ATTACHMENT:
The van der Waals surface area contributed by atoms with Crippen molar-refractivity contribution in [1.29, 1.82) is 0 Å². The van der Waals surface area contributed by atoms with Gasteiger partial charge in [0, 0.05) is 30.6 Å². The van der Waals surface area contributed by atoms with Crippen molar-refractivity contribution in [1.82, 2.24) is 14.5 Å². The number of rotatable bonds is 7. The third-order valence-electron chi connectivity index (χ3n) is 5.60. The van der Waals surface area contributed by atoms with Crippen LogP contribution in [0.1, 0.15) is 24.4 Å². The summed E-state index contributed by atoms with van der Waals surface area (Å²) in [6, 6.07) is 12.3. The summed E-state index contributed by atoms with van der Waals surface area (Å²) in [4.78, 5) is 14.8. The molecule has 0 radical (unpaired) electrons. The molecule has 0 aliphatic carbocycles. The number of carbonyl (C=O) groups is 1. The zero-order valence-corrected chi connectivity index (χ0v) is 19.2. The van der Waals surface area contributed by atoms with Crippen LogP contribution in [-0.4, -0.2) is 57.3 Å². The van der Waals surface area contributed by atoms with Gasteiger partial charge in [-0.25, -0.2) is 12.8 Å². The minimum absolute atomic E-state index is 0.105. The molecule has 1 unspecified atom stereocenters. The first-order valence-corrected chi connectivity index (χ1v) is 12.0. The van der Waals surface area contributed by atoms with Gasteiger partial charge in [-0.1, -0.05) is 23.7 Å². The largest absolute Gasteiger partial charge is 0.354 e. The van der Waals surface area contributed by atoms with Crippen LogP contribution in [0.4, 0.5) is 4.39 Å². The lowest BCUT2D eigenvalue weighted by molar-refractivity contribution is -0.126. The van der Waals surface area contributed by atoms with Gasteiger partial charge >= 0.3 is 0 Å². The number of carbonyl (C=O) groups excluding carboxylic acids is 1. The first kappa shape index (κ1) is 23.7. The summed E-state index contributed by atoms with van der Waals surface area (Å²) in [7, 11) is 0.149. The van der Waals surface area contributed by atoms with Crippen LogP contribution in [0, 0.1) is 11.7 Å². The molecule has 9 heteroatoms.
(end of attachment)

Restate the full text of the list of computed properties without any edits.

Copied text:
The van der Waals surface area contributed by atoms with Crippen molar-refractivity contribution in [1.29, 1.82) is 0 Å². The van der Waals surface area contributed by atoms with Gasteiger partial charge in [0, 0.05) is 30.6 Å². The van der Waals surface area contributed by atoms with Crippen molar-refractivity contribution in [1.82, 2.24) is 14.5 Å². The number of rotatable bonds is 7. The third-order valence-electron chi connectivity index (χ3n) is 5.60. The van der Waals surface area contributed by atoms with Crippen LogP contribution in [0.1, 0.15) is 24.4 Å². The summed E-state index contributed by atoms with van der Waals surface area (Å²) in [6, 6.07) is 12.3. The summed E-state index contributed by atoms with van der Waals surface area (Å²) in [4.78, 5) is 14.8. The molecule has 0 radical (unpaired) electrons. The molecule has 0 aliphatic carbocycles. The number of carbonyl (C=O) groups is 1. The zero-order valence-corrected chi connectivity index (χ0v) is 19.2. The van der Waals surface area contributed by atoms with Crippen LogP contribution in [-0.4, -0.2) is 57.3 Å². The van der Waals surface area contributed by atoms with Gasteiger partial charge in [-0.25, -0.2) is 12.8 Å². The minimum absolute atomic E-state index is 0.105. The molecule has 1 unspecified atom stereocenters. The first-order valence-corrected chi connectivity index (χ1v) is 12.0. The van der Waals surface area contributed by atoms with Gasteiger partial charge in [-0.1, -0.05) is 23.7 Å². The largest absolute Gasteiger partial charge is 0.354 e. The van der Waals surface area contributed by atoms with Crippen LogP contribution in [0.4, 0.5) is 4.39 Å². The lowest BCUT2D eigenvalue weighted by molar-refractivity contribution is -0.126. The van der Waals surface area contributed by atoms with Gasteiger partial charge >= 0.3 is 0 Å². The number of carbonyl (C=O) groups excluding carboxylic acids is 1. The first kappa shape index (κ1) is 23.7. The summed E-state index contributed by atoms with van der Waals surface area (Å²) in [7, 11) is 0.149. The van der Waals surface area contributed by atoms with Crippen LogP contribution in [0, 0.1) is 11.7 Å². The molecule has 9 heteroatoms.